Muted brown mountains common to the Trans-Himalayan plateau contrast starkly with the white blanketed peaks separating mountain from sky. The ridges and valleys are tiger-striped with colours from a seemingly unnatural palette of dusty pinks, purples, emeralds and gold. Lush valley floors rich with grass lands and giant lakes extend to the vastness of open desert plains. Carcasses lying on a parched earth cracked open by the extremities serve as a reminder of the daily fight needed to survive in such an inhospitable terrain.

The Changthang is classified as a wildlife sanctuary and is home to many rare species of flora and fauna. Birds such as the black necked crane, the Kiang (wild ass) and the Tibetan gazelle, a species on the brink of extinction, are found in the region’s high altitude plains.

The Changthang is also home to the Changpa, some of India’s poorest nomads.

Relocating approximately 8-10 times a year, the Changpa move with their goats and sheep in search of the wetlands of the lake basin in summer and to the lower plains in winter, when temperatures frequently drop below -30. Due to heavy snowfall, communities are often snowed in for up to 8 months a year.

The Changpa are nomadic pastoralists who originally migrated from Tibet in the 8th Century BC. They typically have no fixed address, mostly living in robos or tents made from yak wool which at times house up to 12 family members.

During the short summer months the sun beats fiercely on the higher plains. By contrast, winter is so brutally cold that families rarely venture outside. Conditions are extreme and life is tough.

Due to a lack of natural resources, families burn cow dung as fuel for heating lit with kerosene. A small metal stove sits as the centrepiece to the robo, its chimney poking out through the open hole in the roof which offers little protection against the elements. The carbon dioxide fumes let off from these stoves combined with a diet lacking in essential nutrients contribute to the poor health often experienced by many nomads.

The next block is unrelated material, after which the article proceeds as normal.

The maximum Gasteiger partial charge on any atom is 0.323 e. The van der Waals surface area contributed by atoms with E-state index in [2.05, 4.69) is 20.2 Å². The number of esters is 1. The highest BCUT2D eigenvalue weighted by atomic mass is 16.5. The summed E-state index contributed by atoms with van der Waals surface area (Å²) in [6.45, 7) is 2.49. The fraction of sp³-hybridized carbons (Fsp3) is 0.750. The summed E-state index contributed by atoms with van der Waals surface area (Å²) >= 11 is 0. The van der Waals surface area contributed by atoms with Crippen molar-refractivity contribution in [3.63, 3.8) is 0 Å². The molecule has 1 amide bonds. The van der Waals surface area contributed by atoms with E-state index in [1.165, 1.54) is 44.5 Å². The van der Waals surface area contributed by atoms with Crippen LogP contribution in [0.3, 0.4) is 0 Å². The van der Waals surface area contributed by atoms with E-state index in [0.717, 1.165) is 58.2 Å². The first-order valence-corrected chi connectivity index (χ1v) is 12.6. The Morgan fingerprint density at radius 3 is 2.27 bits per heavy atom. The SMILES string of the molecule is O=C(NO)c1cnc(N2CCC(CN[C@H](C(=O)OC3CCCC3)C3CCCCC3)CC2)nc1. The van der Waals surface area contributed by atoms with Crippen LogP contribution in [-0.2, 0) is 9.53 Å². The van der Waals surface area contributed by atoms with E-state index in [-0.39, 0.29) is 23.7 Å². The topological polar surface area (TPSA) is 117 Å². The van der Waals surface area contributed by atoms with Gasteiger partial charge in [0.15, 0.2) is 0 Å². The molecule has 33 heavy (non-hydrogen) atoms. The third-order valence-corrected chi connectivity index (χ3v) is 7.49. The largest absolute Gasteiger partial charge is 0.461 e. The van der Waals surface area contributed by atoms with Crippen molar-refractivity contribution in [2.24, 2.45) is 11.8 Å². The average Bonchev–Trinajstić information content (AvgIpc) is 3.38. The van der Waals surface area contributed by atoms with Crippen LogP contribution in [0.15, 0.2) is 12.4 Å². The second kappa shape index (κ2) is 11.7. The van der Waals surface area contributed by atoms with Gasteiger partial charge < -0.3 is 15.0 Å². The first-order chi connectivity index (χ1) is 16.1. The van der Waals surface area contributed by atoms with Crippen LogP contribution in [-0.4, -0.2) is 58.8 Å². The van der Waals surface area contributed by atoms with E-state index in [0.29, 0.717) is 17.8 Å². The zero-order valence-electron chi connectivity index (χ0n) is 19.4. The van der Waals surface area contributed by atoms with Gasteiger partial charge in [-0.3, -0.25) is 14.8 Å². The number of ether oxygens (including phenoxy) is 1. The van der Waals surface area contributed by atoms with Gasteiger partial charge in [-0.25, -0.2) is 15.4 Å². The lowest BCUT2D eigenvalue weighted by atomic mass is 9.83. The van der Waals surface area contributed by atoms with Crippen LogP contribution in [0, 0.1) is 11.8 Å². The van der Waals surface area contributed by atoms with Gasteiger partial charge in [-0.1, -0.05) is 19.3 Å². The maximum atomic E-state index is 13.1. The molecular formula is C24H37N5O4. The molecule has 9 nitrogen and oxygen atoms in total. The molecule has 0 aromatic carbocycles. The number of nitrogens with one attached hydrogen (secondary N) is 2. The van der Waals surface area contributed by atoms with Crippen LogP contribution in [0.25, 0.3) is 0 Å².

Due to isolation and remoteness many Changpa have limited access to basis resources and infrastructure including health care or early childhood services.

While the situation is rapidly improving, maternal health issues are still not uncommon with many children suffering from curable illnesses which in the past, have contributed to a high child mortality rate.

The main source of income for the Changpa is derived from livestock. Basics such as grain, vegetables and cooking utensils are traded for meat, pashmina wool or milk and butter from goats and sheep which their families can do without. For families with a herd of less than 20 goats or sheep, their daily income is likely to equate to approximately 25-70 US cents a day, other families even do not own any goat or sheep.




  1. John Lancaster. India’s Nomads. National Geographic, February 2010.
  2. Ladakh. From Wikipedia.
  3. Nawang Kunphel. Project of Pennees Row (Perennial trees growing for life), 2021
  4. Tim Pile. Ladakh: the good, bad and ugly sides to India’s ‘Little Tibet’, high in the Himalayas, Post magazine, 1st Aug 2019.